“Napalm.”

Brian only weeks earlier had been obsessed with “Speed Racer” and coloring the immortal picture of the Mach 5, and here he was, flashing back to the third grade when the new kids from Vietnam came out of nowhere and joined our school. We left on a Friday, came back on Monday, and there they were, a pack of about 30 of them, sticking close together, speaking their Vietnamese, and not trusting a one of us. It didn’t matter what we were—black, brown, white, whatever—none of them would talk to us at first.

But after a few months of English lessons taught by the good teachers—the ones we still had back then—they started telling us stories about the American bombers that dropped fire all around them and forced them to move to bigger villages where they had to hide from American grenades and machine guns and the other Vietnamese from the north. The worst part, they said, was that both sides were shooting their relatives who weren’t doing anything wrong; either that or they were shooting them by accident, or worse: just for fun.

A few of the kids had American dads who got them out of there and brought them and their mothers back with them to California. Some of the kids were orphans because their relatives were dead or trapped behind and not allowed to leave. Either way, it was weird to watch the war on television, then hear about all the “refugees” coming to America, and realize I was going to school with them now.

And when they talked about what their country was like when the bombs started falling—that the air was full of smoke and the stench of burning bodies, the sky was always dark and sad, and their families and friends were being slaughtered—I figured that that was Brian’s image of our worsening situation: these “teachers” were dropping punishments like bombs and making us prisoners in our own school.

And even those kids were saying that the place was closing in, steadily getting darker and sadder, and that the bad teachers were “disappearing” the good ones. It was nothing compared to the horrors they’d experienced; nevertheless, it was a process they seemed to be familiar with.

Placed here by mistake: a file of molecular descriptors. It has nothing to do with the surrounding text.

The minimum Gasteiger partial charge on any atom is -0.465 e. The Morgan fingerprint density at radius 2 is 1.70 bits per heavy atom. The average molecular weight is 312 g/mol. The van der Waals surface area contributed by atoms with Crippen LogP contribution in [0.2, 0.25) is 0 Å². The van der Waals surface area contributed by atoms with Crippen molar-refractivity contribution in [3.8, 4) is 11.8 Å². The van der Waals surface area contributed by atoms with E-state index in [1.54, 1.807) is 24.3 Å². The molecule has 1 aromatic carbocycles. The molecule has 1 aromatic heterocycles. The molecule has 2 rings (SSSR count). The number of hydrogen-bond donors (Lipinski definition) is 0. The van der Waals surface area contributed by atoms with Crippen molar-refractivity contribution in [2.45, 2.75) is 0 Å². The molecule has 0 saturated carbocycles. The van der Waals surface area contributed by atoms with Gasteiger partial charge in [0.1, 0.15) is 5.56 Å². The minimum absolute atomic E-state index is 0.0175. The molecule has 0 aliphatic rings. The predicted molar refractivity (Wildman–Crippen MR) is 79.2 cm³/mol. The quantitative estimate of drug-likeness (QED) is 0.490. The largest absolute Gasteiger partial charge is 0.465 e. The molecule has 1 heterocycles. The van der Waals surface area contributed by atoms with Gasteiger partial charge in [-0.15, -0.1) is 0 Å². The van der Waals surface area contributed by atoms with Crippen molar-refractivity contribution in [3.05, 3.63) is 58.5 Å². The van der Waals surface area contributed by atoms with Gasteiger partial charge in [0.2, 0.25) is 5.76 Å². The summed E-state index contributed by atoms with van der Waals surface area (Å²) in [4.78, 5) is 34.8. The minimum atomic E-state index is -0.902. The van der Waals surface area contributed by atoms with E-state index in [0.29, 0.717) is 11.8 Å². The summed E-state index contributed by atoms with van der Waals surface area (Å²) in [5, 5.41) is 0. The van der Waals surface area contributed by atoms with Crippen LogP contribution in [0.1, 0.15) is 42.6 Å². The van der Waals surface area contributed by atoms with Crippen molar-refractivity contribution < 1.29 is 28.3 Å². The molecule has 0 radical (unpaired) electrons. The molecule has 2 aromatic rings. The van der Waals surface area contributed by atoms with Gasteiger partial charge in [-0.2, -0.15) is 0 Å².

But speaking of throw-up, that’s what our school lunches began to look like. And our choices for school activities we’re being eliminated. Art class was cut from an hour to a half hour. Music class was cut altogether. Team sports were replaced with marching and formation drills. Instead of having open debates in history class, we were told to simply memorize the material, pass the tests, and not ask questions. And we were constantly reminded of the Two Cardinal Lessons: the teachers were always watching us, and their rule was absolute and not to be challenged.

We finally came to realize that there was another, darker lesson being taught, a lesson we knew was a complete lie: that our world was going to be flat—nondescript, malformed, deflated by design, and dictated by others—and we needed to form a resistance, but how?

The only symbol of protest we had was a red rubber ball we brought back from recess, after taking it to the playground where nobody could hear us, and forming a wide circle around it so we could take turns kicking and kicking the shit out of it until the fucker finally popped—then facing the relentless accusations of “deliberate destruction of school property,” which we denied vigorously for fear of our lives.